North Carolina Versus PayPal

News: Government
by Rodney Pelletier  •  •  April 7, 2016   

Lt. Gov. Dan Forest pushes back against LGBT agenda

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RALEIGH, N.C. ( - North Carolina's Lieutenant Governor is telling PayPal, "Good riddance."

In response to North Carolina's new bathroom law, House Bill 2, signed two weeks ago by the governor, there has been much outcry by the LGBT community against the new legislation.

California-based corporation PayPal is now changing its plans on building a $3.6 million global operations center in North Carolina, costing the state about 400 new jobs.

PayPal CEO, Dan Schulman, released a statement claiming HB2 "perpetuates discrimination and it violates the values and principles that are at the core of PayPal's mission and culture." It continues:

This decision reflects PayPal's deepest values and our strong belief that every person has the right to be treated equally, and with dignity and respect. These principles of fairness, inclusion and equality are at the heart of everything we seek to achieve and stand for as a company. And they compel us to take action to oppose discrimination.

In response to PayPal's decision, Lieutenant Governor Dan Forest released a statement yesterday,

If our action in keeping men out of women's bathrooms and showers protected the life of just one child or one woman from being molested or assaulted, then it was worth it. North Carolina will never put a price tag on the value of our children. They are precious and priceless. If a corporation wanting to do business in North Carolina does not see the worth of our children in the sam [sic] light, then I wish them well as they do business somewhere else.

Critics are also questioning PayPal's actions due to the fact that they operate and do business in countries where homosexuality is outright illegal and in others where there is a death sentence for homosexual or transgender acts.

There is a long list of countries like Turkey, India, and Malaysia where homosexual and transgender people can be thrown into prison. India will imprison a person for ten years if they are caught kissing a person of the same gender in public. PayPal has even set up shop in Dubai where homosexuals are put to death.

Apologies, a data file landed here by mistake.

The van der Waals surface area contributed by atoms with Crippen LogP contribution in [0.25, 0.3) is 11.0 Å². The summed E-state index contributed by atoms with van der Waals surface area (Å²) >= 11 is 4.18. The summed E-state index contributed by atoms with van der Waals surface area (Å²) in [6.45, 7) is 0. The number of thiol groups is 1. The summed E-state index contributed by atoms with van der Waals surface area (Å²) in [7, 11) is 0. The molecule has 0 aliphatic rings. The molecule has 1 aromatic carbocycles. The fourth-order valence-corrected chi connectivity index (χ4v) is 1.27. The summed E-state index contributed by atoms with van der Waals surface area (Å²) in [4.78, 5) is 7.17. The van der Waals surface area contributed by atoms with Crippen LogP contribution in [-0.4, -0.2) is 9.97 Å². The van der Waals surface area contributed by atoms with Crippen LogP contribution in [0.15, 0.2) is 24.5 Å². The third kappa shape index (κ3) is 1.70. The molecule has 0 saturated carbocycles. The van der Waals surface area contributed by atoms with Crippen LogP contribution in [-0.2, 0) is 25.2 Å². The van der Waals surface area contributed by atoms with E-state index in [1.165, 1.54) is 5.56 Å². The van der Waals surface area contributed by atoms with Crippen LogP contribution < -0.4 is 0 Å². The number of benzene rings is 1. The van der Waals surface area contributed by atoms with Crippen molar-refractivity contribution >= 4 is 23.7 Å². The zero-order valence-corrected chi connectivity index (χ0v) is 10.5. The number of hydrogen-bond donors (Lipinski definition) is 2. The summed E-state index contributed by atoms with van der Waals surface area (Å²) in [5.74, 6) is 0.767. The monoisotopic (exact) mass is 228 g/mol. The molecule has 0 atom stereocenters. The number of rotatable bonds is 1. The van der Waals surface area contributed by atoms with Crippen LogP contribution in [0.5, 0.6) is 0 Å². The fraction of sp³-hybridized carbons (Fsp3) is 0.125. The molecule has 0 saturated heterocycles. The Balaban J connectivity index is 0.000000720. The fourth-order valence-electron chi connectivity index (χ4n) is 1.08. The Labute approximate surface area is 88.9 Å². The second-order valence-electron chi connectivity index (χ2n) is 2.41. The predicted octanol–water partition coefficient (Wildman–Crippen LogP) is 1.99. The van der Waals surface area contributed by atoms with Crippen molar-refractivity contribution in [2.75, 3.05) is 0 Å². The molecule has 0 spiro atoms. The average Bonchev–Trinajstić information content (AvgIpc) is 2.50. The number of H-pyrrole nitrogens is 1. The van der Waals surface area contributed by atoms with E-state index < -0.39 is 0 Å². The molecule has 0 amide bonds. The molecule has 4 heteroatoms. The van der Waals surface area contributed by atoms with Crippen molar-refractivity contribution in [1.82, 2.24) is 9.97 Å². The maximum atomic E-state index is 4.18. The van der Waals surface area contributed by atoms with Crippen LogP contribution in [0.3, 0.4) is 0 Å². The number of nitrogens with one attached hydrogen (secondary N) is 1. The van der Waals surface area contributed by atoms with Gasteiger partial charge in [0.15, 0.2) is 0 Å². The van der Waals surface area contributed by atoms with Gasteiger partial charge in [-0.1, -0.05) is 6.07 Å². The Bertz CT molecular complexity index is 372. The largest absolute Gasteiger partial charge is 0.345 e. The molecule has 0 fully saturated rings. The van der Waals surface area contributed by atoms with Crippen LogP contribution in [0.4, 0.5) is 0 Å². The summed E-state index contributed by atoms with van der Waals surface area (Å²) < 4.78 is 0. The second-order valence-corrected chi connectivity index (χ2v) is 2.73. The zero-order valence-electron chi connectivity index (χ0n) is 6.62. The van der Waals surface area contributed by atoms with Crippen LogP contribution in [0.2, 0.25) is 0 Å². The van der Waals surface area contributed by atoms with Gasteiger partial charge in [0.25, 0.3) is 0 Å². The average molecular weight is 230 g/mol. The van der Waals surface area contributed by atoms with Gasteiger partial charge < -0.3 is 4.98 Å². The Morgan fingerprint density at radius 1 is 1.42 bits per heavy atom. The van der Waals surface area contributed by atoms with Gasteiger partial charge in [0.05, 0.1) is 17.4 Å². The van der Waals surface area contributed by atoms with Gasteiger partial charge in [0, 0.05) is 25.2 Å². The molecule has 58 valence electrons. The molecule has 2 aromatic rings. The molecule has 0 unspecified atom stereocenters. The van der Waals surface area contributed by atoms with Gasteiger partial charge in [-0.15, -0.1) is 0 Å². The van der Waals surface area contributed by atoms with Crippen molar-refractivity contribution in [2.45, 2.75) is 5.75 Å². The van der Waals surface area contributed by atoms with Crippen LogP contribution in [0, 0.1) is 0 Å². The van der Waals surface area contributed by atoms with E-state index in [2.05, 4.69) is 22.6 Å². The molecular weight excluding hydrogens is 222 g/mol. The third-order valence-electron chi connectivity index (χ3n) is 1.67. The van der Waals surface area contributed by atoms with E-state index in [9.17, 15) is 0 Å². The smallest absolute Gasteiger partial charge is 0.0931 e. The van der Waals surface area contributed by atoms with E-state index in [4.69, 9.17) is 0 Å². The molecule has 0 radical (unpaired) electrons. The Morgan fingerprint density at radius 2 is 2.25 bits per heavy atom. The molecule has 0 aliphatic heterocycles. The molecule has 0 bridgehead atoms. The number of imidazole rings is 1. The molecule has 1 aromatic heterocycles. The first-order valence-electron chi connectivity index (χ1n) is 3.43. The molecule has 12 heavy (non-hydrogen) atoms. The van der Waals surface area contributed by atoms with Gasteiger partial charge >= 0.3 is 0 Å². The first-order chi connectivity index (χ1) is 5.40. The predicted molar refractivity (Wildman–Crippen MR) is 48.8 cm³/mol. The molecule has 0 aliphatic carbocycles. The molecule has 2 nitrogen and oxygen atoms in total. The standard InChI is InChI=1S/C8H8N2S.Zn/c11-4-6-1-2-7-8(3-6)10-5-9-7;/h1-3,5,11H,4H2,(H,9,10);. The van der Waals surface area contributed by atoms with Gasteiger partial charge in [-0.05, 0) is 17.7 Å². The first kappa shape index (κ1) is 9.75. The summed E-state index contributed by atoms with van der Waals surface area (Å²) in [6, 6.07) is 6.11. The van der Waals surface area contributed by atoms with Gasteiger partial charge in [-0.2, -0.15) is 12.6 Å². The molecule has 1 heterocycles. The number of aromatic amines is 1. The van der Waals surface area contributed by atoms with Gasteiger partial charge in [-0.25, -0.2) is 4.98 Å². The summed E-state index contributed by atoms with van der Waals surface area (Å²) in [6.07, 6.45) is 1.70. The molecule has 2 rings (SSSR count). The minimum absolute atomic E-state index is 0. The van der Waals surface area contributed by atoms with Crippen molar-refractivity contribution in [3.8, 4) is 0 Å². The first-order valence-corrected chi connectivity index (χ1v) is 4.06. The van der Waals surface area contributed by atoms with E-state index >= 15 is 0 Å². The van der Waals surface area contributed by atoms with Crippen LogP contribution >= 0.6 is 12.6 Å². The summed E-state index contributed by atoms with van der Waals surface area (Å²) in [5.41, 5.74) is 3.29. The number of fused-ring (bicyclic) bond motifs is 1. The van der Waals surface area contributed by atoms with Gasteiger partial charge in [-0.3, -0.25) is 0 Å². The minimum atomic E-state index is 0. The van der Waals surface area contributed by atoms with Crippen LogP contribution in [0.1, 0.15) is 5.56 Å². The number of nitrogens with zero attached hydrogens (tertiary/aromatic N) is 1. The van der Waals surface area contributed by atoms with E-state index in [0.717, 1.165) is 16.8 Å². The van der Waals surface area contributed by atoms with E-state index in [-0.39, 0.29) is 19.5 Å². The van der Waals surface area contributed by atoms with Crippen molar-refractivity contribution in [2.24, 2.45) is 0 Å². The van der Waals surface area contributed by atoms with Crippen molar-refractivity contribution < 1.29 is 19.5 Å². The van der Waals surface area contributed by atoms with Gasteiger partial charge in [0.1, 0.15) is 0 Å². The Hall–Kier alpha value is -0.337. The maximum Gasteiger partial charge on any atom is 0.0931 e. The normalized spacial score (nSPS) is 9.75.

HB2 was passed in response to a new Charlotte ordinance allowing transgender people to use public restrooms that coincide with the gender of their choice.

On March 23 — less than a month after the Charlotte ordinance — HB2 was introduced to the state's general assembly and signed by Gov. Pat McCrory the same night. The law was passed to help protect women and children from sexual predators. In an interview to Radio America, Lt. Gov. Forest said defended HB2, saying LGBT activists are mischaracterizing the legislation. He maintains transgender people can still use bathrooms as long as they have completed sexual reassignment surgery and had their birth certificate changed — something commonly done by people who identify as transgender.

The outcry from LGBT activists has been coming from every corner. The Human Rights Campaign (HRC) has been trying to get companies to take their business out of North Carolina. It was successful when Georgia's governor, Nathan Deal, vetoed a religious freedom bill passed by the state's house and senate. HRC also encouraged Hollywood and television studios to threaten to stop shooting in the state, as well as the National Football League to threaten that Atlanta wouldn't have a chance to host the Super Bowl. Deal denied, however, that he gave in to pressure.

Lieutenant Gov. Forest maintains, "You will never go wrong by doing the right thing. There may be consequences to pay for doing the right thing ... I'm fine with that. If I do the right thing, I really don't care about the blow-back or whether I get elected again."


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